The science behind flu season: Why does it happen every year?

Flu season is a time of the year when many people experience the flu, a contagious respiratory illness that can lead to severe cases in some individuals. It is often characterized by fever, cough, sore throat, runny or stuffy nose, muscle or body aches, fatigue, and sometimes vomiting and diarrhea. Flu season usually happens in the fall and winter months, but why does it happen every year?

The science behind flu season is complicated, involving various factors such as the virus itself, human behavior, and environmental conditions. In this article, we will explore the different factors that contribute to flu season and why we can expect it every year.

The Influenza Virus

Influenza viruses are the primary cause of flu season. There are four main types of influenza viruses: A, B, C, and D. However, only types A and B cause seasonal flu epidemics every year. Influenza A viruses are further classified based on their surface proteins: hemagglutinin (HA) and neuraminidase (NA). There are 18 different HA subtypes and 11 different NA subtypes, and each subtype is associated with various animal species.

The influenza virus has two major mechanisms for changing its genetic makeup: antigenic drift and antigenic shift. Antigenic drift is a slow, gradual process of genetic mutations that occur in the virus over time, resulting in minor changes to the virus’s surface proteins. These minor changes can help the virus avoid recognition by the immune system, allowing it to cause seasonal epidemics.

Antigenic shift, on the other hand, is a more dramatic process that occurs when two or more different influenza viruses infect the same host and exchange genetic material. This process can result in a new subtype of the virus, which can cause pandemics if it has not previously been circulating in the human population.

Human Behavior

Human behavior also plays a significant role in the spread of influenza viruses during flu season. The flu is highly contagious and spreads through the air when an infected person talks, coughs, or sneezes. The virus can also spread by touching a surface contaminated with the virus and then touching your mouth, nose, or eyes.

During the fall and winter months, people tend to spend more time indoors, which can increase the transmission of the virus. In addition, the holiday season and colder weather may lead to more social gatherings and travel, increasing the chances of the virus spreading to different areas.

Crowded places such as schools, workplaces, and public transportation can also increase the likelihood of transmission. In some cases, individuals may go to work or school even if they are feeling sick, which can further spread the virus to others.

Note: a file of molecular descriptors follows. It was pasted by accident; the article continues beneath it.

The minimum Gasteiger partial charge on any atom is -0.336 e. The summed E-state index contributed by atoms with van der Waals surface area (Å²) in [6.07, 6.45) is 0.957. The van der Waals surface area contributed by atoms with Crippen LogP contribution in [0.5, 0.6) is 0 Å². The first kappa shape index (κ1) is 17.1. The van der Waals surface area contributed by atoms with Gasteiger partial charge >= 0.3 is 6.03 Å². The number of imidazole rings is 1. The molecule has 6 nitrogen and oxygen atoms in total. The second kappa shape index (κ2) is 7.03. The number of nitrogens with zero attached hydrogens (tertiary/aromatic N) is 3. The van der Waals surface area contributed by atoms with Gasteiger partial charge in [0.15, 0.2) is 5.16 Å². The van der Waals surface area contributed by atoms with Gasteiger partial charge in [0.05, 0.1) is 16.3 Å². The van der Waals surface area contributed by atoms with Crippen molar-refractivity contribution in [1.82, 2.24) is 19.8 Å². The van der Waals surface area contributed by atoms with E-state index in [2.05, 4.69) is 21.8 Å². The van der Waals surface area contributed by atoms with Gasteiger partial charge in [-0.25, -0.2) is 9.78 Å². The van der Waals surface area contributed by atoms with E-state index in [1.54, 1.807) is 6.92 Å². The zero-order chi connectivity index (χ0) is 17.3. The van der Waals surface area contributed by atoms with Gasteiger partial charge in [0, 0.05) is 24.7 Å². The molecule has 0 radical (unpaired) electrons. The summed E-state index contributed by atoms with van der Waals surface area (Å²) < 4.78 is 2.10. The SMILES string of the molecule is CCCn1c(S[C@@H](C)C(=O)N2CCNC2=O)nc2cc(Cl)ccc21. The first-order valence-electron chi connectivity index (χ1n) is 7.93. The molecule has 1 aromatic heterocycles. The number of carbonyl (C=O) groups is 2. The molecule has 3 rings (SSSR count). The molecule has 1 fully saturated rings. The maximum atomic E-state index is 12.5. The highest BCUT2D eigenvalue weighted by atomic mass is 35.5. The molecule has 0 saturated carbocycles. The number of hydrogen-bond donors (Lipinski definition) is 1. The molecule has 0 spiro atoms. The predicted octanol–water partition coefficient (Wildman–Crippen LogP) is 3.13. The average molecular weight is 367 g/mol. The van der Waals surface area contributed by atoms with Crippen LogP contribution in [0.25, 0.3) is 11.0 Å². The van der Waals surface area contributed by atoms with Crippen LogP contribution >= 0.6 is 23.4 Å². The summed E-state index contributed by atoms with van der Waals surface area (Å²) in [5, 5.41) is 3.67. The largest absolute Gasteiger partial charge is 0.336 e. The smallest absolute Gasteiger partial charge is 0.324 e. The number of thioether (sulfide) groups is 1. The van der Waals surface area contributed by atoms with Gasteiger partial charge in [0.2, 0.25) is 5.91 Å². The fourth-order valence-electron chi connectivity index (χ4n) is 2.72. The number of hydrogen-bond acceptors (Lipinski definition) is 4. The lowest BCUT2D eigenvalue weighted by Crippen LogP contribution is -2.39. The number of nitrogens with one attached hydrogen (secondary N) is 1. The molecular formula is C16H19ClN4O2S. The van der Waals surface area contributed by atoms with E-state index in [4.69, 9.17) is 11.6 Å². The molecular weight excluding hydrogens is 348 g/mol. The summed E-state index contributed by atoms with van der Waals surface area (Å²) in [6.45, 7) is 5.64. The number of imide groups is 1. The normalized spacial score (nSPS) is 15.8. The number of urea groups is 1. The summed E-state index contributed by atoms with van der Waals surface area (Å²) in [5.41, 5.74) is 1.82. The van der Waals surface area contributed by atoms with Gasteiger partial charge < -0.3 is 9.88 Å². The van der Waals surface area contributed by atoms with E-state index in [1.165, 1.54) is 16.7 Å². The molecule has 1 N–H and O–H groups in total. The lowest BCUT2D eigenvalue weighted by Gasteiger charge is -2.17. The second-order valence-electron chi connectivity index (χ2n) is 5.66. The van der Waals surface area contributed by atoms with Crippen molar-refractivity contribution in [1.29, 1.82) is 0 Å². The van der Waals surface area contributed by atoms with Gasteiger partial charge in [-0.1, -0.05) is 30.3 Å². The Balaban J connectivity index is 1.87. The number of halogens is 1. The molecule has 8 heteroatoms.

Environmental Conditions

Environmental conditions can also contribute to the seasonality of the flu. Cold weather and low humidity levels can dry out the nasal passages, making it easier for the virus to infect the respiratory system. In addition, cold weather can cause people to congregate indoors, which can increase the transmission of the virus.

Moreover, ultraviolet (UV) radiation from the sun can damage the influenza virus, reducing its prevalence during times of the year when UV radiation is high. However, during the fall and winter, when UV radiation is low, the virus can survive longer on surfaces or in the air, increasing the chances of transmission.

Preventing Flu Season

The best way to prevent flu season is to get vaccinated. The flu vaccine is typically available in the fall, before flu season begins. The vaccine is formulated each year to protect against the influenza viruses that are expected to be most prevalent that season.

In addition to vaccination, there are several other ways to reduce your risk of getting the flu, such as washing your hands frequently, avoiding close contact with sick people, covering your mouth and nose when coughing or sneezing, and staying home if you are feeling sick.


In conclusion, flu season occurs every year due to various factors such as the influenza virus’s ability to mutate, human behavior, and environmental conditions. Understanding the science behind flu season can help us take preventive measures to reduce the spread of the virus and protect ourselves and our loved ones. Remember, getting vaccinated and practicing good hygiene habits can go a long way in preventing the flu.

Jameson Hunter

Xin chào, tôi là Jameson Hunter, một chuyên gia chia sẻ kiến thức và nhà sáng tạo nội dung với hơn 10 năm kinh nghiệm trong lĩnh vực này. Tôi sinh ngày 14/05/1989 tại Đà Nẵng, và tốt nghiệp Đại Học Bách Khoa Đà Nẵng. Tôi đam mê giải đáp và review các sản phẩm, dịch vụ trong nhiều lĩnh vực khác nhau, và luôn cố gắng chia sẻ những kiến thức hữu ích nhất cho cộng đồng. Cảm ơn vì đã đọc giới thiệu của tôi.

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